"The market is stuck in this trading range...just in a waiting mode due to employment (data) on Friday," according to one economist.
Americans with an advanced degree are 50 times more likely to become millionaires than those without a high school diploma, according to a new study.
U.S. oil prices are heading into a sweet spot that could spur the fracking industry to crank up some of the drilling it shut down.
Crude hits $60. What's the next level for oil? With Stephen Schork, The Schork Report, CNBC's Jackie DeAngelis and the Futures Now traders, Anthony Grisanti at the NYMEX and Jim Iuorio at the CME.
Despite a lackluster market, some hedge funds trounced the S&P 500 in April. Here's how they did it.
A growing chorus of experts say bonds are an increasingly scary place to be. Here’s what to do.
Hormel Foods unit Jennie-O Turkey Store will lay off 233 workers at a Minnesota plant because of an outbreak of bird flu.
How some U.S. companies are using the Mexican holiday—that's much more widely celebrated in the US—to promote themselves.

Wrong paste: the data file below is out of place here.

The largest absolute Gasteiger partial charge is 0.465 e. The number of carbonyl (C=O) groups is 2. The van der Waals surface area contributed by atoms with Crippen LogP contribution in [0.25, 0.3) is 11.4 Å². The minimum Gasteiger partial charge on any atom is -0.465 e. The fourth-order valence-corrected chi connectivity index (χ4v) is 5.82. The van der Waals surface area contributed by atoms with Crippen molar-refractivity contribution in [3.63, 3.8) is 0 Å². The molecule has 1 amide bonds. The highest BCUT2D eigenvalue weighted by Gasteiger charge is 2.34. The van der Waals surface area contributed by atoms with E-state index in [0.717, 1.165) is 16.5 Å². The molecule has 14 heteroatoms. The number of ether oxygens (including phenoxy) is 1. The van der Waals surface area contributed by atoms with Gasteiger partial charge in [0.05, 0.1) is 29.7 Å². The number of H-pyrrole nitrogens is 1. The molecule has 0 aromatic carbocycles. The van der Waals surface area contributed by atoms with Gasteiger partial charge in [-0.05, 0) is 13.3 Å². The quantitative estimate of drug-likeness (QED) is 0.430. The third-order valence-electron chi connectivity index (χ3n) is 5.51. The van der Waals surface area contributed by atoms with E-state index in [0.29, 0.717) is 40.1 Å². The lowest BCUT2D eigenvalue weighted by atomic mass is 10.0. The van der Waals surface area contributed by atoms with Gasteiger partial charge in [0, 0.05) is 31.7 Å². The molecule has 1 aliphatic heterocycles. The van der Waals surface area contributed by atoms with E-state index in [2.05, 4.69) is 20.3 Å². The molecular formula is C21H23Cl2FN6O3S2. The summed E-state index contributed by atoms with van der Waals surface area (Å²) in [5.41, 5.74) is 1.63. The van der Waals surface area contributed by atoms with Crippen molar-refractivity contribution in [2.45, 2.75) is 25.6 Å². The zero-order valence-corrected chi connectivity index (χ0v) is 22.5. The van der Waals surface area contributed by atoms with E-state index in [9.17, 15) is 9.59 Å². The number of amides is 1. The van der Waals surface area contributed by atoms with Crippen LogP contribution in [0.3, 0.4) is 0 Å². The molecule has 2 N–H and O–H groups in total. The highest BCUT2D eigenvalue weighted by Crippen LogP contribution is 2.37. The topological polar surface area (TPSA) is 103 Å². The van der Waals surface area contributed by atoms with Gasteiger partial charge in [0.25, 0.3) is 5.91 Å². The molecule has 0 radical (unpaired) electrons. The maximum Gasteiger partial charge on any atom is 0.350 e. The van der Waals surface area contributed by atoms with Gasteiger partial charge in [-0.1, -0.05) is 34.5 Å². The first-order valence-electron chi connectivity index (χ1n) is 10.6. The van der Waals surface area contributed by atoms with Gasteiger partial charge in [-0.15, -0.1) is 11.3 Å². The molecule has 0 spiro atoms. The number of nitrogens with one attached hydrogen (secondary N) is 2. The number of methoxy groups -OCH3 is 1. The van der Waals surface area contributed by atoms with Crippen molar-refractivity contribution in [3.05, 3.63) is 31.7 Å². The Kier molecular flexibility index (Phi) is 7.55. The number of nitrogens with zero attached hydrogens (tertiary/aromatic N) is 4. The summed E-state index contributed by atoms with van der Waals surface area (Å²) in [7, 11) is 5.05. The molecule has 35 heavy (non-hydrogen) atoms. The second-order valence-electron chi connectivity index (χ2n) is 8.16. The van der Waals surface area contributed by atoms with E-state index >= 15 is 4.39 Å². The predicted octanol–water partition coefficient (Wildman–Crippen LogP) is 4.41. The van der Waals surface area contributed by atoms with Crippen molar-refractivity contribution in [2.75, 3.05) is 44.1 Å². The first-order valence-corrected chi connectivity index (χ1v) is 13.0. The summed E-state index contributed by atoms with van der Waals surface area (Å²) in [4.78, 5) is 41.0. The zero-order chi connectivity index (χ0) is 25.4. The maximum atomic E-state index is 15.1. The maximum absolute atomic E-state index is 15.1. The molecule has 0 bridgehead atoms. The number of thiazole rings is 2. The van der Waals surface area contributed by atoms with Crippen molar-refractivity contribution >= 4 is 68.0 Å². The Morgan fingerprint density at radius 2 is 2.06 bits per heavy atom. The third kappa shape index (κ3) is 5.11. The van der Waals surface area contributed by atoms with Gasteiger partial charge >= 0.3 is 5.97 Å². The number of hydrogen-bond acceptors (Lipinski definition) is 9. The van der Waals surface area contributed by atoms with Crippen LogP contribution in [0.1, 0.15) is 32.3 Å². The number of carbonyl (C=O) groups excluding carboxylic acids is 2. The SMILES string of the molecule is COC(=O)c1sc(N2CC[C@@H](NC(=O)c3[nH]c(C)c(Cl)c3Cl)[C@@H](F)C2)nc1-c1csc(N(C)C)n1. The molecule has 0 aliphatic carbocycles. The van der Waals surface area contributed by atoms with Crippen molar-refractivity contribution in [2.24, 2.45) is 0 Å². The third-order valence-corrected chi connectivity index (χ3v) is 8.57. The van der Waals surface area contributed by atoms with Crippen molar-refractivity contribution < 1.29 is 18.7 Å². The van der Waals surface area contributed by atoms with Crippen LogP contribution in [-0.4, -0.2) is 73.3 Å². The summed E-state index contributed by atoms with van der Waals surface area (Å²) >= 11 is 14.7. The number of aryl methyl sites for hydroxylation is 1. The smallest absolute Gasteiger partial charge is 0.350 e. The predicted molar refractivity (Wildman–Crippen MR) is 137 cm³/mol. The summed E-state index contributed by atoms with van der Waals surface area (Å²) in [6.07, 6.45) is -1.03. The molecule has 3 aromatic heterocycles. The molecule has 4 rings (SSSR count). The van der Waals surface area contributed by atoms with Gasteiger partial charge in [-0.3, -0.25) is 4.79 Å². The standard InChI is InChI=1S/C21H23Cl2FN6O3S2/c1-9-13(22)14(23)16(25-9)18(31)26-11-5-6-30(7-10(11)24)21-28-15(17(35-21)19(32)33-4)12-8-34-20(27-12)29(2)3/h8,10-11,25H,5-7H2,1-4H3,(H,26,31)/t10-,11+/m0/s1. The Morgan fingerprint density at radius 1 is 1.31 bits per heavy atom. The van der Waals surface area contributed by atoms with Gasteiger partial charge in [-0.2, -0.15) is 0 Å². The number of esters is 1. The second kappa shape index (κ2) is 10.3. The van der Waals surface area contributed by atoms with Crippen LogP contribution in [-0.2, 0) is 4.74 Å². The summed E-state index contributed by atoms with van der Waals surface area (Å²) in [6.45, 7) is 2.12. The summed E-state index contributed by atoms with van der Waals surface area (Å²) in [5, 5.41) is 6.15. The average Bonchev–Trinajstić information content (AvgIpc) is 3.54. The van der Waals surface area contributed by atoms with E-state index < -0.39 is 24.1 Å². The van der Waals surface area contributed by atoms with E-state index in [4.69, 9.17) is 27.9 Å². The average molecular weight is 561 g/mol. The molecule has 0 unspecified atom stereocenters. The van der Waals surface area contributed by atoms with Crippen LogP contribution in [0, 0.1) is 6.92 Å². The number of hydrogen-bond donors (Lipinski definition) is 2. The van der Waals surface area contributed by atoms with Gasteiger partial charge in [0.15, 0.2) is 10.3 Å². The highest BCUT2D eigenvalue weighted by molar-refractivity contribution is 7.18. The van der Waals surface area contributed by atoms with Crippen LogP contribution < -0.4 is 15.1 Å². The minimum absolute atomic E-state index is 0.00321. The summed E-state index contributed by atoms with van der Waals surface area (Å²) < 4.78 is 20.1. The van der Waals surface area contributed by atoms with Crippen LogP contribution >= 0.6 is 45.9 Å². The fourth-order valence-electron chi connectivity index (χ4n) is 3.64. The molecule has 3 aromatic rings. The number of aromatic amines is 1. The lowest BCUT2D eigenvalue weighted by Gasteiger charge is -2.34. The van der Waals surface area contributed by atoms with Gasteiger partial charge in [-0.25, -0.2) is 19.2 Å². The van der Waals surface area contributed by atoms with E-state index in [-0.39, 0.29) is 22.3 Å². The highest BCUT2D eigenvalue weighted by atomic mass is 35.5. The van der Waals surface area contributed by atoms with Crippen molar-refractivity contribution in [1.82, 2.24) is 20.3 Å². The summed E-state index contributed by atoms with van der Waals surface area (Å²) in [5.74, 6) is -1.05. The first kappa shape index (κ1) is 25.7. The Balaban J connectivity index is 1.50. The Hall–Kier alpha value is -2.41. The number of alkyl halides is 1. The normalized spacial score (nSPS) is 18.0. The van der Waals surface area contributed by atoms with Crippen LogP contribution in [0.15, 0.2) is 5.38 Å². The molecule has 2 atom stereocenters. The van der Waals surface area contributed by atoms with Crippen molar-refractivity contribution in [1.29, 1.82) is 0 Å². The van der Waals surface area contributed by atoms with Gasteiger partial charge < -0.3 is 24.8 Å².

Speculators have been busy buying up web domains for potential presidential runs from 2020 to 2032.
Jeffrey Gundlach has made a bold recommendation to investors: Buy Puerto Rican bonds. Here's his thinking.
Macy's on Tuesday lifted the lid on its new off-price business, its latest bid to reach a new set of shoppers.
Keene on the Market's Andrew Keeene explains why the recent gold rally will be short-lived.
McDonald's plans to sell company-owned stores as franchises, a move that its competitors have already embraced.
Why are dividend ETFs getting knocked as company after company raise their payouts?
Online lodging broker Airbnb has figured out how to do business in Cuba, despite its extremely low Internet penetration.
Both the city of Chicago and the state of Illinois are about $130 billion underfunded, says Mike "Mish" Shedlock.
Here's a tip for entrepreneurs: Don't just focus on making money. Focus on changing lives, said author Deepak Chopra.
CNBC's Sara Eisen reports on the dollar's next move.
A survey found that 82% of the respondents age 60 and older are, or expect to keep working past the age of 65, USA Today reports.
A new study finds that age matters when it comes to retirement readiness.